Alex Honnold and Tommy Caldwell were at it again today. They set the speed record up The Nose of El Capitan for the second time in less than a week.
This time, the duo climbed the route, the most iconic in California’s Yosemite National Park, in a blazing 2 hours, 1 minute, 50 seconds, according to a report in Rock and Ice.
Just last week, the team set a record time of 2 hours,10 minutes,15 seconds. Knocking nearly 10 minutes off their previous fastest time, it seems a sub-2-hour climb of the Yosemite test piece is only a matter of time.
Honnold, Caldwell Climb The Nose in 2 Hours, 1 Minute
The Nose is 2,900 feet high and has 31 pitches. It’s steep, exposed, and extremely strenuous. Most climbing parties take several days, spending nights on the wall.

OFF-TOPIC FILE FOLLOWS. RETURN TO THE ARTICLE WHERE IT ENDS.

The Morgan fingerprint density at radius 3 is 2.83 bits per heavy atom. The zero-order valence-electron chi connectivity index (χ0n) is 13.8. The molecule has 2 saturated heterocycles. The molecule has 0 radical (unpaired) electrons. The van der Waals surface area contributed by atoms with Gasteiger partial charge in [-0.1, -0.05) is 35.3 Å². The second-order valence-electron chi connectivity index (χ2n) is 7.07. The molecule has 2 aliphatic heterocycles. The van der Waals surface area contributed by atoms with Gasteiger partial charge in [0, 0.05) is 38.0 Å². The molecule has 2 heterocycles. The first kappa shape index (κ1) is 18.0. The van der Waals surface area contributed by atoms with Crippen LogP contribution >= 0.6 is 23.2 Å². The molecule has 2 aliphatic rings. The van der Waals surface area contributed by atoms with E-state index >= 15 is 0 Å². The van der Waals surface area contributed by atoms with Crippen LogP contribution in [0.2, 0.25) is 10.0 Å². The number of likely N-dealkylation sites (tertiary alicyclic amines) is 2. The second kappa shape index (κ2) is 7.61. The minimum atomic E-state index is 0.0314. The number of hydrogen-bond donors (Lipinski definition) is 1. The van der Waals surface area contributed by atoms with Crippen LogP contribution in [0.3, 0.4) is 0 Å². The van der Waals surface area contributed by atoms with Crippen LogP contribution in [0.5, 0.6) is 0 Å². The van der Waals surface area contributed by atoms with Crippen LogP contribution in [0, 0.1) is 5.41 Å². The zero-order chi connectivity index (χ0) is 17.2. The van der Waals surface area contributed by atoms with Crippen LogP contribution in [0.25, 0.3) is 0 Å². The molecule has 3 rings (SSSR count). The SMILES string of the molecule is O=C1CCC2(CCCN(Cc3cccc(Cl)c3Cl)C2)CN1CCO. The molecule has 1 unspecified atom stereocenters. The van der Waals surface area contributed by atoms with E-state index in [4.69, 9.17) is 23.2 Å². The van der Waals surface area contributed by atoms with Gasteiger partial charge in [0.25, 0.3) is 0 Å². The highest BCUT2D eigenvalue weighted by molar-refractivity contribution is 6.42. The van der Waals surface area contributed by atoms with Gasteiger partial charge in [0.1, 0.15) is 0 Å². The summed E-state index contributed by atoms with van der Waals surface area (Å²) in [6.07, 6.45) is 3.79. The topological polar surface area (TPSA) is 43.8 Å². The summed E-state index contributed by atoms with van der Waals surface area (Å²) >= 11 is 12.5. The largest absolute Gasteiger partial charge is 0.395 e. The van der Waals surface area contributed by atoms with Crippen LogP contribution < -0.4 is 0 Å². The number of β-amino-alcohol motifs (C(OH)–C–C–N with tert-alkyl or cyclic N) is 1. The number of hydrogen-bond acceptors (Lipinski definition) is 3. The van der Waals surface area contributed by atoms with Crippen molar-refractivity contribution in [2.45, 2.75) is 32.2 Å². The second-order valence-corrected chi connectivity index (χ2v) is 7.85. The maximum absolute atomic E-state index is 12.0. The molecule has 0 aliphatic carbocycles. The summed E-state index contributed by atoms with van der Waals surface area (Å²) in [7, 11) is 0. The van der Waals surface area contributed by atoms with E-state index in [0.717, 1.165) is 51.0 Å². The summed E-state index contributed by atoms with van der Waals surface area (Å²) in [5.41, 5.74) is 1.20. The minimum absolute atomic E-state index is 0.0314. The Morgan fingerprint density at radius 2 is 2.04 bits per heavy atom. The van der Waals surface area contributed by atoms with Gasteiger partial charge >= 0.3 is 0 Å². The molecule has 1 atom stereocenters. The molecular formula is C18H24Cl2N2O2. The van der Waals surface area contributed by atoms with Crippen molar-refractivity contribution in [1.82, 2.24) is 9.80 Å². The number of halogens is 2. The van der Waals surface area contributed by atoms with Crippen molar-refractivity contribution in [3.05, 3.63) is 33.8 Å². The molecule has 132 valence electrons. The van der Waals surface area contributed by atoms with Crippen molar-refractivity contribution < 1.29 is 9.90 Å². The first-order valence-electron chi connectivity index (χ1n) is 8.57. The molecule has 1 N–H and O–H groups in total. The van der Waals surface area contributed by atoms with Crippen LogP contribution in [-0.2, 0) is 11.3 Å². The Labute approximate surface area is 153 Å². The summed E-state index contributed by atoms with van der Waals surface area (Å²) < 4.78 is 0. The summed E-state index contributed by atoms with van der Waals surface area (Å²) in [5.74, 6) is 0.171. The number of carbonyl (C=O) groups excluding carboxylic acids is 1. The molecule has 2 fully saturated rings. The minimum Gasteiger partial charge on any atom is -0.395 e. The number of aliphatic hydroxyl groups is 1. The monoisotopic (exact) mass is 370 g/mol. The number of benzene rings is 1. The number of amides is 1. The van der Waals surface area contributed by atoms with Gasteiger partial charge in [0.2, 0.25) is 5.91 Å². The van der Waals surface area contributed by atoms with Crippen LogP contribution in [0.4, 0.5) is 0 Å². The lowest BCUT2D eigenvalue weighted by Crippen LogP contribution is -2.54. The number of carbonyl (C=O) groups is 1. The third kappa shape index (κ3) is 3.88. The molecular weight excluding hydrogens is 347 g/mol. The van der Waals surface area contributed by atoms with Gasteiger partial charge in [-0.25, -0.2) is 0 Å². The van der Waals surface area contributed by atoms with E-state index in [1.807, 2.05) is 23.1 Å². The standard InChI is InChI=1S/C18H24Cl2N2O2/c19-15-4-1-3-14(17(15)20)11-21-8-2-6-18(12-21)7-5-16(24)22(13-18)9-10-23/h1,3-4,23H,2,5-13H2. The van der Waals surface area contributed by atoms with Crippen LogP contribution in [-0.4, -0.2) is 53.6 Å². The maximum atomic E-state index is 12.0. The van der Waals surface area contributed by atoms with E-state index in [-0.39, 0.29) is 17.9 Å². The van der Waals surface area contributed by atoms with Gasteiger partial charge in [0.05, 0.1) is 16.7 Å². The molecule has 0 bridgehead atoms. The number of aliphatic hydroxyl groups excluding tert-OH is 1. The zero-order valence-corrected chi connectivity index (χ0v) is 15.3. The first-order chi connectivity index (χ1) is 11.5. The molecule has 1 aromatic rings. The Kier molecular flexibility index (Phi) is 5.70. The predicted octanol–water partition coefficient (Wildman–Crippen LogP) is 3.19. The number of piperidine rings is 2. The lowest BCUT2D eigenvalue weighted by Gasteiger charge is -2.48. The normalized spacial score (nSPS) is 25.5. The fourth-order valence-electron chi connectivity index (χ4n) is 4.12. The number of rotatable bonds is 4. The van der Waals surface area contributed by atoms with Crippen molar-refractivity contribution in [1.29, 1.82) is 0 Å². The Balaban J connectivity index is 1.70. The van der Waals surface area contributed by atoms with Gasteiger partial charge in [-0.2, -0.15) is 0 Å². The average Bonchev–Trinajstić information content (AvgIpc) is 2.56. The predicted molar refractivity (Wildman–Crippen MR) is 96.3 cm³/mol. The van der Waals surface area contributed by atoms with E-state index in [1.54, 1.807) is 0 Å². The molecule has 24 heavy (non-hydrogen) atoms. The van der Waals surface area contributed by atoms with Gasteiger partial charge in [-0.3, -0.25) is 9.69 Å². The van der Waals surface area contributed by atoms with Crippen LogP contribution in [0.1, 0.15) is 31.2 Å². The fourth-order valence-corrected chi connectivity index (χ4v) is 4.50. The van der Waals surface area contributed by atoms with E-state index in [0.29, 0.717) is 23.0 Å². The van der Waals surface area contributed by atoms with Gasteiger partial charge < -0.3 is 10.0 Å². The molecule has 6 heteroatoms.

Yosemite’s El Capitan is also seen as the classic test for speed climbing. Elite big-wall climbers cut their teeth against the feat, with records falling year after year. The pros dial in specific pitches and learn to move as fast as possible.
However, speed climbing also carries increased risks. Last weekend, two climbers, Jason Wells, 45, of Boulder, Colo., and Tim Klein, 42, of Palmdale, Calif., fell to their deaths off the Free Blast route on El Capitan. The duo was simul-climbing — a practice often used in speed climbing — when the accident took place.
But today, Caldwell and Honnold found success on the granite wall, pushing the limits of human ascent to unthinkable levels.
Congrats to them both as they inch ever closer to the two hour benchmark.